Rorate Caeli

Gentle reminder: Laymen cannot judge Bishops on matters of faith

We have insisted on this, but what harm would come from quoting a Father of the Church? 

Laymen are laymen; priests are priests; bishops are bishops. Each one has his position in the Church.

Dalmatius the tribune and notary cited me at your Clemency's bidding, as he alleged, requiring that I also should choose umpires as Auxentius had done. He did not mention the names of those who had been called for, but he added that the trial would take place in the Consistory, and that your pious judgment would decide between us.

To this I make, as I consider, a sufficient answer. No one ought to deem me contumacious for asserting what your father of illustrious memory not only declared by word of mouth but sanctioned by his laws; that in a matter of the Faith or of any ecclesiastical ordinance, the judges ought to be qualified for it, both competent by office and qualified by profession: that is to say, he would have Bishops judge Bishops. Moreover if a bishop were accused elsewhere also, and a charge of a moral nature to be examined, this too he willed should be referred to the judgment of Bishops.

Who then is it who makes a contumacious answer to your Clemency? He who would have you like your Father, or he who would have you unlike? Unless perhaps some persons count cheaply the opinion of that great Emperor, whose faith has been approved by the constancy of his confession, and his wisdom proclaimed by the improved condition of the State.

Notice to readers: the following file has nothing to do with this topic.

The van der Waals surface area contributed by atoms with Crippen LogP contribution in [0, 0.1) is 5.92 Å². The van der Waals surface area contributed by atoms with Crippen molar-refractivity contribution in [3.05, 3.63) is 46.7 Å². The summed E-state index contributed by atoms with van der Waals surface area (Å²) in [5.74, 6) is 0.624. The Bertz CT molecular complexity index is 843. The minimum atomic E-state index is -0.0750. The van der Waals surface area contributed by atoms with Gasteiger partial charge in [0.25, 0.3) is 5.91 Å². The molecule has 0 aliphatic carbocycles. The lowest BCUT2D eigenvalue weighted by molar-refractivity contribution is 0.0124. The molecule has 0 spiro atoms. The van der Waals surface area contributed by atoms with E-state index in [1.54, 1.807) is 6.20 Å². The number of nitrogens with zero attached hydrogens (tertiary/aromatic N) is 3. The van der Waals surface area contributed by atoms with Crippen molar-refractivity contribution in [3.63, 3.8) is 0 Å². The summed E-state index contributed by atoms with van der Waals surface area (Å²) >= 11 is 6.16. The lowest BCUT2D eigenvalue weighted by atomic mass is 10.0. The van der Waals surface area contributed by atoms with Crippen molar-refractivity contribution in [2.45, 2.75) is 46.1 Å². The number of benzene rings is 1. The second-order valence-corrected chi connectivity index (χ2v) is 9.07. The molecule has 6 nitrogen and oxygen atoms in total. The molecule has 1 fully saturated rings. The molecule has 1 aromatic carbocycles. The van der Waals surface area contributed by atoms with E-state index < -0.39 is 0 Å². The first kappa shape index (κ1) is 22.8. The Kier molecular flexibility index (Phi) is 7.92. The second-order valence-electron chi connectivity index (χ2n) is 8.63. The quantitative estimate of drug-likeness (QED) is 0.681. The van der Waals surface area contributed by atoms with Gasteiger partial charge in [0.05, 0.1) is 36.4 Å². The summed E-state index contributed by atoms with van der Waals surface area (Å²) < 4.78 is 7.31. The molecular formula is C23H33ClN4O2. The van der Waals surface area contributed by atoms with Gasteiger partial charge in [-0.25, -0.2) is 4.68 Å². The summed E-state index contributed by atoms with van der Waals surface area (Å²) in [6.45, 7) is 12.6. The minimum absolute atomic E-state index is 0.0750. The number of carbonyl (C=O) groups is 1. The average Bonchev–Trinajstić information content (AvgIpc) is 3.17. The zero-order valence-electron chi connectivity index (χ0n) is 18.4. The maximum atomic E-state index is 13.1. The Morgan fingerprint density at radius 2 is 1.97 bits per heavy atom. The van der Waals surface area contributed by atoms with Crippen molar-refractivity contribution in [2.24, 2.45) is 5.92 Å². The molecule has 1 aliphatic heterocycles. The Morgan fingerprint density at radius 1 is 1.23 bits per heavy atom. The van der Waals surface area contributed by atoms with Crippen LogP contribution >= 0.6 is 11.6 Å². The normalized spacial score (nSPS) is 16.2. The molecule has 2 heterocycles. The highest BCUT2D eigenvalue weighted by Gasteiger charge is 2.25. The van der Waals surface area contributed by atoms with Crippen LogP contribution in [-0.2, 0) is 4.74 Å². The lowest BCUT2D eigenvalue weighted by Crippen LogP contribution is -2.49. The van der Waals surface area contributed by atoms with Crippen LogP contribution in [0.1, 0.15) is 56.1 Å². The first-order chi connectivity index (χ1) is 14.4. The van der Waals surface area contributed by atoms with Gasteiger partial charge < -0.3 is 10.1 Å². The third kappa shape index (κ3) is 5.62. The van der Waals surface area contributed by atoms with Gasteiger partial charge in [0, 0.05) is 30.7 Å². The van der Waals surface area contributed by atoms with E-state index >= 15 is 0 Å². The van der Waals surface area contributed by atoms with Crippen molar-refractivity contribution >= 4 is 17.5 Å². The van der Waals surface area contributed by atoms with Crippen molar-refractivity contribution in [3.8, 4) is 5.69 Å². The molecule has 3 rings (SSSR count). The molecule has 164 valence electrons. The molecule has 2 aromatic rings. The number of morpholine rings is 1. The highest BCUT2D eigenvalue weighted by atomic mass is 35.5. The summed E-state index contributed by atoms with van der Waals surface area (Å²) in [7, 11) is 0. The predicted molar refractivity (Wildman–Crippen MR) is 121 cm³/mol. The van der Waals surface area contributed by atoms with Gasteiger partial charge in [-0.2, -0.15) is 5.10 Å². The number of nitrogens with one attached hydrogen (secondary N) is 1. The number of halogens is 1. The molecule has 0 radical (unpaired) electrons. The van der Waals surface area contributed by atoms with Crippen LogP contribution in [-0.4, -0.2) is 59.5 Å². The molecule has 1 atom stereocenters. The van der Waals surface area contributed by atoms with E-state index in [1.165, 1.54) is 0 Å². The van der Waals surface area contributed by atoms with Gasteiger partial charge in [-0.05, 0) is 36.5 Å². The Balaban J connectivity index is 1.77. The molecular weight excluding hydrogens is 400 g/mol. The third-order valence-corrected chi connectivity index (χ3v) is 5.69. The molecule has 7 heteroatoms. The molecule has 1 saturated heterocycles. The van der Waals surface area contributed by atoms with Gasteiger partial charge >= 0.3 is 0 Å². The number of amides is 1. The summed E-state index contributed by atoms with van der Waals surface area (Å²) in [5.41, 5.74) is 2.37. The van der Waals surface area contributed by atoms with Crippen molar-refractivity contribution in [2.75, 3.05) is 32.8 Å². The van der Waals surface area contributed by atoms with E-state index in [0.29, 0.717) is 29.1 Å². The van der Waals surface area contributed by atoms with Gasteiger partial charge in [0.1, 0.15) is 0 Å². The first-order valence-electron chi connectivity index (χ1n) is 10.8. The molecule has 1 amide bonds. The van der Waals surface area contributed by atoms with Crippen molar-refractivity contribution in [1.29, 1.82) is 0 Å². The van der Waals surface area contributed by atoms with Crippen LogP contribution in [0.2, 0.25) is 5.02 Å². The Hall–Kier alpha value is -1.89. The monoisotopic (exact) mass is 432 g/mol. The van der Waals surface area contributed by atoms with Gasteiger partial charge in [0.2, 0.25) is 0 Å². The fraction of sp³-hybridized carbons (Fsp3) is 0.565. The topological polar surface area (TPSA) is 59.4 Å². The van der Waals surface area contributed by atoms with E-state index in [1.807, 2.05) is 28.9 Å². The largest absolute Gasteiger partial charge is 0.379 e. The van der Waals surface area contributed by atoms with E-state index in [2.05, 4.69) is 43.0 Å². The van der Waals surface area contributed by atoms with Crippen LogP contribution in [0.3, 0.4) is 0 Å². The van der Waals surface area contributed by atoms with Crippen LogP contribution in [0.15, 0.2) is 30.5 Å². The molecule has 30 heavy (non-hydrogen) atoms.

When have you ever heard, most gracious Emperor, that laymen had judged a Bishop in a matter pertaining to the Faith? Does their flattery make us cringe so low as to forget the rights of the priesthood, and suppose that what God has committed to me I should entrust to others? If a layman may teach a Bishop, what will follow? a layman, will dispute, and a Bishop listen, a Bishop learn of a layman. Assuredly, if we revert to the volume of Holy Scripture or to the time of old, who is there who will deny that in a cause of the Faith, in a cause, I say, of the Faith, Bishops are wont to judge Christian Emperors, not Emperors to judge Bishops.

Hereafter, you will, by God's favour, reach a more mature age, and then you will judge what kind of Bishop he must be who submits the rights of the priesthood to laymen. Your father, who by God's favour attained a riper age, used to say: 'It is not for me to judge between Bishops:' your Majesty now says, 'I ought to judge.' He, although baptized into Christ, considered himself unequal to the weight of so important a judgment; does your Majesty, who have yet to earn for yourself the Sacrament of Baptism, claim to decide concerning the Faith, although still ignorant of the Sacrament of this Faith?

Saint Ambrose 
Letter to His Blessed Majesty Valentinian  [II]